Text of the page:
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Editorial: Strengthen economic security through effective administration of new law

  • May 12, 2022
  • , Sankei , p. 2
  • JMH Translation

The House of Councillors passed a bill on promoting economic security, the highest priority bill in the current Diet session, during a plenary session on May 11.


The new law will increase the government’s involvement in the private sector in order to stably procure critical materials connected to the safety and security of people’s lives and to nurture and maintain cutting-edge technologies.


The perspective of considering economic activities and security in an integrated manner is essential given the increasingly severe security environment. Japan urgently needs to work on economic security in particular on account of its deep economic ties with China, which pursues hegemony.


We welcome the enactment of the law as a strategic move as part of Japan’s efforts to ensure economic security.


What is important is the administration of the law when it goes into effect next spring. Cabinet and ministerial orders will be issued to specify the items subject to the law. This will require the government to make appropriate decisions to effectively address economic security risks.


The law focuses on strengthening supply chains for semiconductors and other specified important materials, introducing a safety pre-screening system for key infrastructure systems, and facilitating the development of cutting-edge technologies through public-private cooperation. The law also sets penalties for [patent] information leaks.


When the Diet enacted the bill, it adopted a supplementary resolution calling for respect for the independence of business activities out of concern that the government’s involvement would increase unnecessarily because detailed regulations are determined by cabinet and ministerial orders that do not require Diet deliberations.


It goes without saying that economic freedom should not be excessively restricted. But priority should not be given solely to economic rationality while turning a blind eye to the risk of entrusting critical materials to specific nations and the possibility of advanced technologies being abused overseas.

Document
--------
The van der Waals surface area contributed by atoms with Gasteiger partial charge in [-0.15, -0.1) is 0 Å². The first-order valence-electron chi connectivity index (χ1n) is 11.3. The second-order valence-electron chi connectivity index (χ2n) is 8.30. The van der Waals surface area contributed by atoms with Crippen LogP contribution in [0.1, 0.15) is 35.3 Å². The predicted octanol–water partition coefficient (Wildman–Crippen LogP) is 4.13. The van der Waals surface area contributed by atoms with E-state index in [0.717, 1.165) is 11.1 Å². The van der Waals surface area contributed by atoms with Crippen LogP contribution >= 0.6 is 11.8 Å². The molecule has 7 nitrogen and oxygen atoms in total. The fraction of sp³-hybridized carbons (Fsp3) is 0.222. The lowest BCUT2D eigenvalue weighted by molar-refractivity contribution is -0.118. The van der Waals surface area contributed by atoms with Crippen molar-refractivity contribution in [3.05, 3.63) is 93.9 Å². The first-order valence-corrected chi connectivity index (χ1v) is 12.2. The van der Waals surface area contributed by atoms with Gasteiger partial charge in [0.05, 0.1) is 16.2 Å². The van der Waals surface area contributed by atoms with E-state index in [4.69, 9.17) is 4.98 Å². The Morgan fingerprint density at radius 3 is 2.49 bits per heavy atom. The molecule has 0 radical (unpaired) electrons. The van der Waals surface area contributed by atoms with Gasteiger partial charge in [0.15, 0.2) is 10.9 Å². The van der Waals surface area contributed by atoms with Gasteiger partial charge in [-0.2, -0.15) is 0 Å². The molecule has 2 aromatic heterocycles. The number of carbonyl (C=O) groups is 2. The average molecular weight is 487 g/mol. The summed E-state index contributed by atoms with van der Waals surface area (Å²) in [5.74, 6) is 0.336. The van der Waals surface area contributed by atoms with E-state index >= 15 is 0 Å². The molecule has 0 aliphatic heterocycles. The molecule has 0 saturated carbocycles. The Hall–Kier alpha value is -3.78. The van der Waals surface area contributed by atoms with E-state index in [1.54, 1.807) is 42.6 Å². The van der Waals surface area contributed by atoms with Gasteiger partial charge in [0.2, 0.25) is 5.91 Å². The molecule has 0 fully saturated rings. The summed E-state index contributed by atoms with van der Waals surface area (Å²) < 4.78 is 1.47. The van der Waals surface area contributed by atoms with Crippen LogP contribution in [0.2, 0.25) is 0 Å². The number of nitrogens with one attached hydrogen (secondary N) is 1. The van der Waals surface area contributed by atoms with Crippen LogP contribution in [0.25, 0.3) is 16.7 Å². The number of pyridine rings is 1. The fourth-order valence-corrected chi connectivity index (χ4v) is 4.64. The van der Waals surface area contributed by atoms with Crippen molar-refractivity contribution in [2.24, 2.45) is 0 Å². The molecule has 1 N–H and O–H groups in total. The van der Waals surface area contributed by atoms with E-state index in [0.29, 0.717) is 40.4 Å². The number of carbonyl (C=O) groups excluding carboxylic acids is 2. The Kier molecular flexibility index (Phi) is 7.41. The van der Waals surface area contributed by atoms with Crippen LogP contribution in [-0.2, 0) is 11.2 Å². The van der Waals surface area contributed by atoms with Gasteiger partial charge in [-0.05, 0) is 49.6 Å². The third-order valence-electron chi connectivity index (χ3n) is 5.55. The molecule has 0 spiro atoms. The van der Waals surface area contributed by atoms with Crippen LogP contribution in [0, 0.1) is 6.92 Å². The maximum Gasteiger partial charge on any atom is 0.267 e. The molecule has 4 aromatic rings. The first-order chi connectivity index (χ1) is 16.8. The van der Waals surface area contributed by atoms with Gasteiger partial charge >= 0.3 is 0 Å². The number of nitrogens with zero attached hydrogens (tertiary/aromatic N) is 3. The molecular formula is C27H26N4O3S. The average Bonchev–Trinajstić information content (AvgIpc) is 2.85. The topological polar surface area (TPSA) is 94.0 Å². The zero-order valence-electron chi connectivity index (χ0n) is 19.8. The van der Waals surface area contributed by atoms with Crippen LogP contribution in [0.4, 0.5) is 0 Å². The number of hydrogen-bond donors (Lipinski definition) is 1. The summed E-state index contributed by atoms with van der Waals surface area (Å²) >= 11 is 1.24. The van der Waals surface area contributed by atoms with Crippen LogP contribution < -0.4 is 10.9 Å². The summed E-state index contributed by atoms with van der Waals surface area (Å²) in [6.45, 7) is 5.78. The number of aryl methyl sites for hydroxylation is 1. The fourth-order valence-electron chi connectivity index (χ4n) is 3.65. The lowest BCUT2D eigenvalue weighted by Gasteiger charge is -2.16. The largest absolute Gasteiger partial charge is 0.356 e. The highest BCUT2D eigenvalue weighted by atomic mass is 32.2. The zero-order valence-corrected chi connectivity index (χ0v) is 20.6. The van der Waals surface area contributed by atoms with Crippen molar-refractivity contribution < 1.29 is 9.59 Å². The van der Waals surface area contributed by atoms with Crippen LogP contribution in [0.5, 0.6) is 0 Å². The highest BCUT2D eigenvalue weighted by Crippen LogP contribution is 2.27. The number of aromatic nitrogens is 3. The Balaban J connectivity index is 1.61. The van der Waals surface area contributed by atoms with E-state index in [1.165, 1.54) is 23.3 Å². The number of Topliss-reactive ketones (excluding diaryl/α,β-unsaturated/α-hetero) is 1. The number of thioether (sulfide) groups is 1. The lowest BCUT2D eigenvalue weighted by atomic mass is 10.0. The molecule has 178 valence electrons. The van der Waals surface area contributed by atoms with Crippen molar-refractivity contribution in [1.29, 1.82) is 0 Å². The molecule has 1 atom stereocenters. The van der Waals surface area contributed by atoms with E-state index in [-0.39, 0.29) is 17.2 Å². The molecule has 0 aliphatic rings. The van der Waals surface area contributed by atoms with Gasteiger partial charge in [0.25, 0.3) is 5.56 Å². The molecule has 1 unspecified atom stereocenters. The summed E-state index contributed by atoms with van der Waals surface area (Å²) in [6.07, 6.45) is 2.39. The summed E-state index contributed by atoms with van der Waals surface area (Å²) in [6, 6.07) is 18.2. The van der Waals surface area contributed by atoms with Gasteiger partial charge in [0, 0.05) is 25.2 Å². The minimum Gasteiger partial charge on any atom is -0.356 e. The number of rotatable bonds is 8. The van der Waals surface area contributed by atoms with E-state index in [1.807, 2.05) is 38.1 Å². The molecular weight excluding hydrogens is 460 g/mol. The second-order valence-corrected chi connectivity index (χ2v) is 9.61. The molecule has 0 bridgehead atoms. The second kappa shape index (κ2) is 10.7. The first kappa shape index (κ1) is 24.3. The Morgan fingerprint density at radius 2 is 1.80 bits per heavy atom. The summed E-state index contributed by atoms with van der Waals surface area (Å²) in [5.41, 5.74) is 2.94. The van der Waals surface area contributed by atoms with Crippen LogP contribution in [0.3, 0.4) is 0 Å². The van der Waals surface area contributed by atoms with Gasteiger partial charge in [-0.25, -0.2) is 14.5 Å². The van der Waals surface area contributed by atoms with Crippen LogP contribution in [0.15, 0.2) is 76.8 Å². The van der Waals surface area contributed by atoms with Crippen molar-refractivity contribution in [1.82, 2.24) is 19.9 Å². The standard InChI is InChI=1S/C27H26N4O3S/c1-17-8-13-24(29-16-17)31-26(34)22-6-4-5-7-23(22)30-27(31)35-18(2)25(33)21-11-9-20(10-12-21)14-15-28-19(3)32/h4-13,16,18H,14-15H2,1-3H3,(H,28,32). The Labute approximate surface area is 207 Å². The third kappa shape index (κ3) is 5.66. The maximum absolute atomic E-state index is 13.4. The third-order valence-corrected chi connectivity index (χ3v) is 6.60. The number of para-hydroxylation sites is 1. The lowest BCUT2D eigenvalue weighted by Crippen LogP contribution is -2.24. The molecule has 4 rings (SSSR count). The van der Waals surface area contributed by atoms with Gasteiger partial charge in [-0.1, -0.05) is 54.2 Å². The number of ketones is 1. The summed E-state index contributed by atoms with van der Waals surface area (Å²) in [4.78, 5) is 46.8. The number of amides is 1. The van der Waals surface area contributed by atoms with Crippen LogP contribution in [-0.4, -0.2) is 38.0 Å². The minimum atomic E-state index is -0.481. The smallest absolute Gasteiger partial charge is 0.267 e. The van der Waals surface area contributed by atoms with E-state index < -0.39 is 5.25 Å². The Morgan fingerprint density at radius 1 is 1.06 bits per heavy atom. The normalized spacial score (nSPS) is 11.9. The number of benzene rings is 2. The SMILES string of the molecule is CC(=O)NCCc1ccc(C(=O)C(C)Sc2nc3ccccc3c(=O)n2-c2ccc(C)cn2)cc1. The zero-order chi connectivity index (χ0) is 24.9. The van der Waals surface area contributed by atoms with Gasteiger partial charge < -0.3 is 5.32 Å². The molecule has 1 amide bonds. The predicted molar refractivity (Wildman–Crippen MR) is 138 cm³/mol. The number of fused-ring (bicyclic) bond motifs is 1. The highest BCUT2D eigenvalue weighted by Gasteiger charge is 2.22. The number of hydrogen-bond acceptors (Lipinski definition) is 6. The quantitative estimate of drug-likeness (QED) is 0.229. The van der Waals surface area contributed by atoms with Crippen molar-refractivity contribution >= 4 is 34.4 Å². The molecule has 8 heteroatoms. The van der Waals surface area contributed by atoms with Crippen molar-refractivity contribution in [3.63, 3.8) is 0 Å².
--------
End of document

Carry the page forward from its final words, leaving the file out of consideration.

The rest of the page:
Failure to implement necessary regulations due to excessive consideration for corporate independence would do more harm than good. It is hoped that the government will have the flexibility to effectively strengthen regulations based on the international situation.


A security clearance system for handling classified information and some other necessary measures were not included in the new legislation.


The government should take these remaining issues into consideration when it further examines the systems for enhancing economic security.


Japan generally has had a tendency to lag behind Western nations in taking economic security measures. The latest legislation may be meant to keep pace with the West, but in actuality Japan should be independently drawing up economic security measures that are appropriate for the nation.


Russia’s invasion of Ukraine has clarified that the stable procurement of energy and food are intrinsically linked to the security environment. The government of Prime Minister Kishida Fumio is responsible for systematically executing the strategies Japan needs to adopt.



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